Ten years after Matsuyama started playing well as a leading amateur at Augusta National, he won a major trophy on Sunday with a Masters victory to become Japan’s first green jacket winner.
Matsuyama closed with a 1-over 73 win and a one-goal victory near the final, and he never doubted too much after Xander Schauffele was fined three times on 16 16.
The minute before Dustin Johnson helped him put on a green jacket, Matsuyama didn’t need to translate to Butler Cabin while saying in English, “I’m so happy.”
This was played so skillfully that Matsuyama extended his lead and fired six times after nine until the last few minutes of the match. With four shots fired, he went blue in pairs on the 15th to the 15th and tied tightly from the back slope into the 16th hole.
Matsuyama did well to go with the bogey, while Schauffele made a fourth straight birdie, the lead dropped two shoots to three.
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The next turn was all but over. Schauffele’s gun on the 3rd of 16 climbed a hill on the left and into the lake. His third shot went from the tow area into the gallery. Added to the triple bogey, and his third call is close to great.
Don’t worry Matsuyama punched his last three holes, the first Masters champion in the last round since Trevor Immelman shot 75 in 2008.
The only thing that matters is that the walk to the green place is eighteen, all you need to do is blow up this house and take two putts to win.
And that’s what he did, he filled the moment with a few thousand spectators at his feet to celebrate the moment of change of career – 29-year-old Matsuyama, and he hopes the whole world will be there.
“I hope to become a pioneer and many more Japanese will follow,” said Matsuyama.
Then Zalatoris, a 24-year-old Masters rookie, threw an 18-foot par putt in the last hole to make it 70th and second. It was a great performance for the first time at the Masters since another Dallas kid, Jordan Spieth, ran in 2014 with Bubba Watson.
Spieth has had a few passing thoughts of coming from six shots in the back without too many mistakes missed early and missed chances too late. He tied his last hole in the 70s and tied the third with Schauffele, who shot 72 with a bogey three times and a double bogey on his card.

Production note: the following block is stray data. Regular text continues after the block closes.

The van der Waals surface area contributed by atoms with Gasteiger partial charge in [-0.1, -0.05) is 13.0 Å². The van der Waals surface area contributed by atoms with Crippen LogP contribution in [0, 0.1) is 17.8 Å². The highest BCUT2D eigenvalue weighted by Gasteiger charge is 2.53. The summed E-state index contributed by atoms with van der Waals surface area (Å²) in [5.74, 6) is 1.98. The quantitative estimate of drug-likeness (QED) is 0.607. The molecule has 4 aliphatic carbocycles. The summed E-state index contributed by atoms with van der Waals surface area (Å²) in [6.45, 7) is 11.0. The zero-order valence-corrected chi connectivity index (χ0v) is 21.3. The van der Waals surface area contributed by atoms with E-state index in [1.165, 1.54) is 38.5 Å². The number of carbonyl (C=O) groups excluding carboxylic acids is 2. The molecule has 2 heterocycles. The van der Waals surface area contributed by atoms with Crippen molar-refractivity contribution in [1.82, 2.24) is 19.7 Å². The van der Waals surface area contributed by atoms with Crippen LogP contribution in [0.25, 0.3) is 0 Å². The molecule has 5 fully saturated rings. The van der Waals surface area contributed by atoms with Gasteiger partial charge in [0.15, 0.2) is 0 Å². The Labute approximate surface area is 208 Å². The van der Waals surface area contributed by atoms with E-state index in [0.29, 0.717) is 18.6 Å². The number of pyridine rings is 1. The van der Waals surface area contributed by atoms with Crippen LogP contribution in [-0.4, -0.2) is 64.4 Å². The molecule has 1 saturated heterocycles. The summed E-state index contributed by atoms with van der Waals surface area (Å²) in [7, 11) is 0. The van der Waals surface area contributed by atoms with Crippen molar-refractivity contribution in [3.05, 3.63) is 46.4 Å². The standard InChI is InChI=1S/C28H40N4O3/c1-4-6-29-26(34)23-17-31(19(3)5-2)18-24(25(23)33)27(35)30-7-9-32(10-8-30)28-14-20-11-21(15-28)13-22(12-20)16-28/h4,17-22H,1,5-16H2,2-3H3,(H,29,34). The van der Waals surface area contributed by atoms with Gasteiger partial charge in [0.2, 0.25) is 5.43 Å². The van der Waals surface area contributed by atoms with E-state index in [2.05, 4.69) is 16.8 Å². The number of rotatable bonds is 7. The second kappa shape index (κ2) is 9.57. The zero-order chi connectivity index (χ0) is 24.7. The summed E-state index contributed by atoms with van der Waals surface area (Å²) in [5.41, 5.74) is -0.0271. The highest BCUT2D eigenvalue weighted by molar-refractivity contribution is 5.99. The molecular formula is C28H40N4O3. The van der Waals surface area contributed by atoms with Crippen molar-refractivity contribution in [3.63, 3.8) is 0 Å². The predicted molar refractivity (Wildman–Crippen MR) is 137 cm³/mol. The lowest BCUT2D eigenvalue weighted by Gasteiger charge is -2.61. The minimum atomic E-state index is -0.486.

Matsuyama finished 10-under 278 with his 15th World Cup victory, and his sixth on the PGA Tour.
He becomes the second person from the Asian country to win a major. Y.E. Yang Korea from South Korea won the 2009 PGA Championship in Hazeltine over Tiger Woods.
Returning to the green eighteenth presentation of the cup, he again put on the blue jacket and raised both arms in victory. Augusta National allowed limited viewers, believed to be about 8,000 a day, and most of them probably remembered him a decade ago.
He won the Asia-Pacific Amateur to receive an invitation to the Masters, and was a less educated man – arrested with defending champion Phil Mickelson that year – to secure a trip to the famous Butler Cabin. He won in Japan as a favorite, and four times after graduating from college he became a champion. His first PGA Tour victory came at the Memorial in 2014, prompting competition manager Jack Nicklaus to say, “I think you’ve just seen the beginning of what will be one of your world’s best players in the next 10 to 15 years.”
That moment came Sunday.
Matsuyama is not emotionally great, and speaks very little – even tied to a corner after all rounds by a lot of Japanese media.
Most of the news was absent this year due to the COVID-19 tourism restrictions, and Matsuyama had said the day before the final round that he had made things very stressful.
There was a lot on the golf course, right from the start.
Matsuyama sent his shotgun to the trees directly on the first fairway. He slammed it under the trees with pine grass, played a soft voice down the slope away from the pin and enjoyed walking with the bogey. Two groups before him, Zalatoris opened with two straight birdies.
As such, leadership has come down to one.
No one approached until the last hour. Matsuyama made a birdie with a box in the front of the second 5th hole. He didn’t make another birdie until the 5th, and it didn’t matter because no one could press him.